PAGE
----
Since magnetic strips were added to credit cards in the 1970s, their uses quickly exploded due to the significant advantages they offered over physical money. Pocket-sized, easily transportable, secure and without intrinsic value, credit cards quickly conquered consumers. But innovations in digital payments can lead to the death of physical debit and credit cards as we know them, giving way to the digital wallet.
A digital wallet, sometimes referred to as a mobile wallet, is simply an electronic replica of the wallet in your pocket, without cash. It may contain credit card information that you can use to pay instantly online or from physical providers using a contactless payment processing device. It can also give you access to loyalty cards, airline and concert tickets, and just about anything you think you have with you at all times.
Some apps that let you easily transfer your credit cards to your phone include Apply Pay, Google Pay, and Samsung Pay. Fitbit Pay and Garmin Pay are some examples of digital wallets for your smartwatch. Popular money transfer services Paypal and Venmo can also be considered digital wallets.
Current trends suggest digital wallets are the future, trends that have only been amplified by the pandemic and its underlying physical restrictions. According to a recent Chase Bank poll, 47% of those polled said they had started or continued to use contactless options in 2021, with “more convenient” cited as the main reason.
“In the industry, we are seeing the ‘cardholder’ transforming into the ‘account holder’ as we move more towards a physical world without a card,” noted Jerry Craft, a credit card industry veteran who is now the CEO of Corserv, which empowers banks and fintechs with payment programs.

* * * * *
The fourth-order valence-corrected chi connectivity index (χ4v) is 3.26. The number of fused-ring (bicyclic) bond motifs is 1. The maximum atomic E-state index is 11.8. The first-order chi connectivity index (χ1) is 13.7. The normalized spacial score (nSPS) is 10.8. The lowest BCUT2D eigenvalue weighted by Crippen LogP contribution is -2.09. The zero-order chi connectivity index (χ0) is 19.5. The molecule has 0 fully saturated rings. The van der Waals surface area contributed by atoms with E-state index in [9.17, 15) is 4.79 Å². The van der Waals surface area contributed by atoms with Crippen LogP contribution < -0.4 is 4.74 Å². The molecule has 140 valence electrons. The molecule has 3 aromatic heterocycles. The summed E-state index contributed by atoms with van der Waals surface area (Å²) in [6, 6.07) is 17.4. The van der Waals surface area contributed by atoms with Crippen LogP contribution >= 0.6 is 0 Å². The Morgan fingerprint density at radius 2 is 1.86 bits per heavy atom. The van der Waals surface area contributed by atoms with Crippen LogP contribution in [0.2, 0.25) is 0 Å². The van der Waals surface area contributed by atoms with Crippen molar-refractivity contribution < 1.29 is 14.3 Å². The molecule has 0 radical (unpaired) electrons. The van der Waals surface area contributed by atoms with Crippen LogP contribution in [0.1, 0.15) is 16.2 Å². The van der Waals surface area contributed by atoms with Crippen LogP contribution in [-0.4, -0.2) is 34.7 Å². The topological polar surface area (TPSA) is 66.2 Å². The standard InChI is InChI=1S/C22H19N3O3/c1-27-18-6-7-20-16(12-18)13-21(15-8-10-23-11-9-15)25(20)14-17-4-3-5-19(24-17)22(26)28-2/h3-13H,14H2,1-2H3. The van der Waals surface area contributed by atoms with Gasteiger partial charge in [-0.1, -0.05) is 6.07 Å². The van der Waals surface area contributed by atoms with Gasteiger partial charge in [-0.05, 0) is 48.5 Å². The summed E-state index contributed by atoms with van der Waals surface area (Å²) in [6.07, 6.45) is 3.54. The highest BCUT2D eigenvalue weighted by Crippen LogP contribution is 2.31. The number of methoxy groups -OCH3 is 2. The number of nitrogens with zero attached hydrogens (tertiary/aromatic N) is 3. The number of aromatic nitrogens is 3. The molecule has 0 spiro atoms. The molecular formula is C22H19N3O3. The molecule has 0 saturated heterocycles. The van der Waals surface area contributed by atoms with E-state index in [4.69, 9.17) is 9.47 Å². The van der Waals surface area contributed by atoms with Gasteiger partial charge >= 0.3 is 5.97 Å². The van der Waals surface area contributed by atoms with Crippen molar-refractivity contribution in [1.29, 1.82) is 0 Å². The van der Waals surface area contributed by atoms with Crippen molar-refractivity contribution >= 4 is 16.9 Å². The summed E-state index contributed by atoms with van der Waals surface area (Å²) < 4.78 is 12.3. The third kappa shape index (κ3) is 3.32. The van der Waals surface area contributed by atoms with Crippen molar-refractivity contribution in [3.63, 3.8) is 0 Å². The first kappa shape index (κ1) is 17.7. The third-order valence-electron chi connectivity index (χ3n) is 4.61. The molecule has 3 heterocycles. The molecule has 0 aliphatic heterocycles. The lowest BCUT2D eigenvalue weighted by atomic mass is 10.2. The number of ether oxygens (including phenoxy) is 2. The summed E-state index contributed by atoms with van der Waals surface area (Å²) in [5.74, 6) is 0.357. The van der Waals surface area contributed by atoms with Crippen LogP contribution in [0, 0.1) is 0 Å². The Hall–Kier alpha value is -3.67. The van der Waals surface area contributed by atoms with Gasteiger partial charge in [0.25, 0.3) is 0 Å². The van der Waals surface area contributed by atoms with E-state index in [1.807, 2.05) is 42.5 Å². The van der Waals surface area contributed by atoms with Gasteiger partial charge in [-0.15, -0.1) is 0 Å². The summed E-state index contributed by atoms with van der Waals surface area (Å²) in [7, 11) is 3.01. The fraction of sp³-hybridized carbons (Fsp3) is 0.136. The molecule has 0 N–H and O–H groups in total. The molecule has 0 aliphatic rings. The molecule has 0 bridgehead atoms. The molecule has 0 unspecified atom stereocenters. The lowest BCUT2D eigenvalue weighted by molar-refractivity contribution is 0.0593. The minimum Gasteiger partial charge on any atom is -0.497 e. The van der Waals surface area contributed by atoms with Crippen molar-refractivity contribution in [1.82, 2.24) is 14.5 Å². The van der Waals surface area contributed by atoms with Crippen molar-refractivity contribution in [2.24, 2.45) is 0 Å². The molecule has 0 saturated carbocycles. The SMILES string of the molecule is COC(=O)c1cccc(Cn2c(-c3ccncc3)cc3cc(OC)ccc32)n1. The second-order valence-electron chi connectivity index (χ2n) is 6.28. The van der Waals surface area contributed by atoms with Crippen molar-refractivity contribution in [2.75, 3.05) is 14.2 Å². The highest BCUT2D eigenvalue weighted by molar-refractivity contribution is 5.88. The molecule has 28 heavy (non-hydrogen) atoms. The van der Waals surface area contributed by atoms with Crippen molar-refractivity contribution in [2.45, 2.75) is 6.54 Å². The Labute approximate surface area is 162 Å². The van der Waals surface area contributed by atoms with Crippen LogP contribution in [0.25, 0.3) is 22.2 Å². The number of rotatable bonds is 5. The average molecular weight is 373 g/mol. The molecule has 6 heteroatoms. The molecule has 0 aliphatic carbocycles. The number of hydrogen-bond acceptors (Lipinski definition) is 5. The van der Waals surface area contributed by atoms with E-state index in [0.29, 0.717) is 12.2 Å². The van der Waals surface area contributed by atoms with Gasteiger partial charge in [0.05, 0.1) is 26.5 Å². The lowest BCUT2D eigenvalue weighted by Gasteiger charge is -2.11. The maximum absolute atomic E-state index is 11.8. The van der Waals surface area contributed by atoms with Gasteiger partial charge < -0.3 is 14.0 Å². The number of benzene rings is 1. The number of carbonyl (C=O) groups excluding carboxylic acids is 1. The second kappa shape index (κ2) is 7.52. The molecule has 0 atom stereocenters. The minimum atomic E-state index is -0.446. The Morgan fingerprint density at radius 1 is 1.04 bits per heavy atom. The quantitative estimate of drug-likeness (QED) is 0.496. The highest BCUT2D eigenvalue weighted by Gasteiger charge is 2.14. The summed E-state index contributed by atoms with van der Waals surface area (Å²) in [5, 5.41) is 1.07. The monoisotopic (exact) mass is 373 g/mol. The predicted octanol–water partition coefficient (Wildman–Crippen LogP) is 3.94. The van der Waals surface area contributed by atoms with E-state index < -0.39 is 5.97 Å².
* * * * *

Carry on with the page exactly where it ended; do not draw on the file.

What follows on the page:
The trend is clear: Physical cards are quickly becoming obsolete, giving way to the digital wallet and reflecting the skyrocketing adoption rate of other fintech innovations, such as digital. payslips.
âDigital wallets are here to stay. Apple, Google, PayPal, Goldman Sachs are investing billions of dollars to make conventional credit and debit cards obsolete. We are already seeing this trend gain ground in India, âsaid Nilesh Mehta, Founder and CEO of Independence Bridge Consulting in Philadelphia. âIt’s not that technology has improved a lot over the past 10 years, it’s that these companies have been able to bundle a lot of popular features into one device – think digital cameras and the iPod. The average American has several credit cards that become a handicap as they often lose them. Even banks recognize that Americans value the convenience these technologies have brought them, and offering consumers the ability to use their credits on mobile apps is one of them. “
Not all consumers, especially older consumers, are comfortable with technology yet. However, there appears to be more interest in the pandemic, and it shows in fewer cash transactions than ever before. U.S. consumers aged 65 and over paid cash 26% of the time in 2020, down 7% from 2019, according to the Federal Reserve study on consumer choice of payments.
But looking even deeper into the rabbit hole, what might the future look like, even beyond digital wallets? The next step in processing payments may be the use of biometric authorization, such as fingerprints, iris scans, and facial recognition. And just as we now shop with internet-connected devices, such as those from Amazon and Google, we may be shopping in cars and even refrigerators (think automatic grocery replenishment based on inventory inside the refrigerator).